Fortunately, his wife of 22 years has worked almost three decades with the Missouri Beer Wholesalers Association. Together, they comfortably get by.

Strate, a former crime lab commander, sits on the board of trustees for the Police Retirement System of St. Louis. He speaks regularly with retired officers. Many of them -- especially those with chronic or terminal illnesses -- are having trouble dealing with today's reeling economy.

"Other retirees have to go back to work to supplement their pension," he said.

While younger retirees can find work as bouncers or security guards, older retirees are taking jobs as couriers or grocery baggers -- any job in the public sector that will make them eligible for Social Security and Medicare.

November 4 will not change anything, Strate said. He likes Sen. John McCain and describes him as a "patriot" who can be "crazy sometimes." And Obama is inexperienced but "sincere," he said.

Congressional elections will have more impact on the nation than who takes over the Oval Office, he said. Strate will decide who to vote for when he walks in the polling booth.

"I've seen and heard a lot of political rhetoric," he said, adding of the presidential election, "I don't know. I don't have a lot of hope."

-- CNN's Eliott C. McLaughlin

WILMINGTON, North Carolina: 'This is our last hurrah'

Nancy Brink lost a lot of her retirement savings when the stock market dived.

Nancy Brink lost a lot of her retirement savings when the stock market dived.

Nancy Brink never thought she would have to worry about money again.

But recent losses in the stock market have wiped out a lot of the money the 63-year-old retired interior designer and her husband, Ronald, planned to live the rest of their lives on.

"We never really thought that when we moved and retired that we would have to worry about money situations like when we were young," Brink said.

"But now we're talking about it, and we're worried about the economy," she added.

Brink and her husband of 42 years moved to the golf community of Porter's Neck Plantation, near Wilmington, North Carolina, from New Jersey in 2001. Brink called Porter's Neck, with its mix of active retired and semi-retired people, "just pretty much perfect."

But the economic downturn has many of her friends worried that they will not be able to stay in their dream retirement homes, Brink said.

While none of her friends has left yet, she said some are trying to downsize their homes "so they can rest assured that they are not going to run out of money."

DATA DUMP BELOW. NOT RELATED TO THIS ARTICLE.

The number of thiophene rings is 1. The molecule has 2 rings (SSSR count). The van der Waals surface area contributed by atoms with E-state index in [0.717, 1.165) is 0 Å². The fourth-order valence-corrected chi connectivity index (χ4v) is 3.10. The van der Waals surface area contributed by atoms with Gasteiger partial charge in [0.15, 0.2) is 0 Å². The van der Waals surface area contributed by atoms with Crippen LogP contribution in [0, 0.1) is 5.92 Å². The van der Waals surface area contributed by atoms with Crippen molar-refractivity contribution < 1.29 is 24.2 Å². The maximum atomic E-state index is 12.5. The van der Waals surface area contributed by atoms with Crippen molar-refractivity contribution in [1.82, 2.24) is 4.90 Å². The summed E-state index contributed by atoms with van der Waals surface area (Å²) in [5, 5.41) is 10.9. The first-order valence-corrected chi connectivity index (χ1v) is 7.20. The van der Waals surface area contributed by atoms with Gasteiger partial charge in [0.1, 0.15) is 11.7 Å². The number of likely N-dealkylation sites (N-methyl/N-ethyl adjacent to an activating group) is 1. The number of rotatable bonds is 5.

Those economic worries are part of the reason why Brink is backing Barack Obama this year.

"I like the way that Obama says what he will do for you," she said. "No matter whoever goes into the White House in '09, they are going to have the problems to deal with, but I feel that Obama has the best route for us." Video Watch Obama explain his economic plan »

Brink said she and her friends are also backing the Democrat because she believes Obama is inspirational and "has a plan to get America back to the standing of being No. 1 in the world."

"This is our last hurrah. ... This is it," she said. "We all have grandkids. We want to start thinking about the world and what we are leaving for our kids and our grandkids."

-- CNN's Scott J. Anderson

AKRON, Ohio: 'Live within your means, enjoy what you have'

The nation's poor need more than money to help them out, Sharon Morris says.

The nation's poor need more than money to help them out, Sharon Morris says.

Sharon Morris says she and her husband "breathe a great sigh of relief" when they think about what could have been.

Several months ago, they sold their rental condo at a great loss. The semi-retired couple thought about putting what they got out of the deal into stocks, but they decided to use it to pay off the mortgage on their house instead.

"If we had lost the money, we would have been in the same situation with the large mortgages. ... It would have been a very, very tense time for us right now," Morris said.

The Morrises, who are both on Social Security, are voting for John McCain. The Arizona senator had Sharon Morris' reluctant support until he picked Alaska Gov. Sarah Palin as his running mate.

When Palin joined McCain, Sharon Morris got fired up about the GOP ticket.

Morris said Palin complemented McCain's age and experience with a spirit of youth and vigor, and represented feminism in a new way that she could relate to. Video Watch Palin discuss the GOP ticket's energy policies »

She doubts either candidate will be able to turn around the economy unless people can learn to "live within your means and to enjoy what you have."

"Money can solve a crisis problem, but the poor go from crisis to crisis," she said over a dinner of homemade bread and vegetables from her garden.

"We need to give the poor more than just money. We need to give them a reason to hope, to set goals, and to appreciate the dignity that God has given them. We need to be neighbors together, so that we can learn from one another and bless each other," Sharon Morris said.

Morris says they wouldn't be taxed more under Barack Obama's plan, but she predicts that businesses would be forced to raise their prices, so she would feel as if though her taxes had gone up should Obama be elected.

"I feel like McCain is on my side and he will do the best for me. And even if he makes a mistake, I feel like my confidence is more well-placed," she said.

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-- CNN's Kristi Keck

CNN's special report on battleground voters continues Friday with a look at unemployed voters. Tuesday's installment focused on small business owners and Wednesday's on students.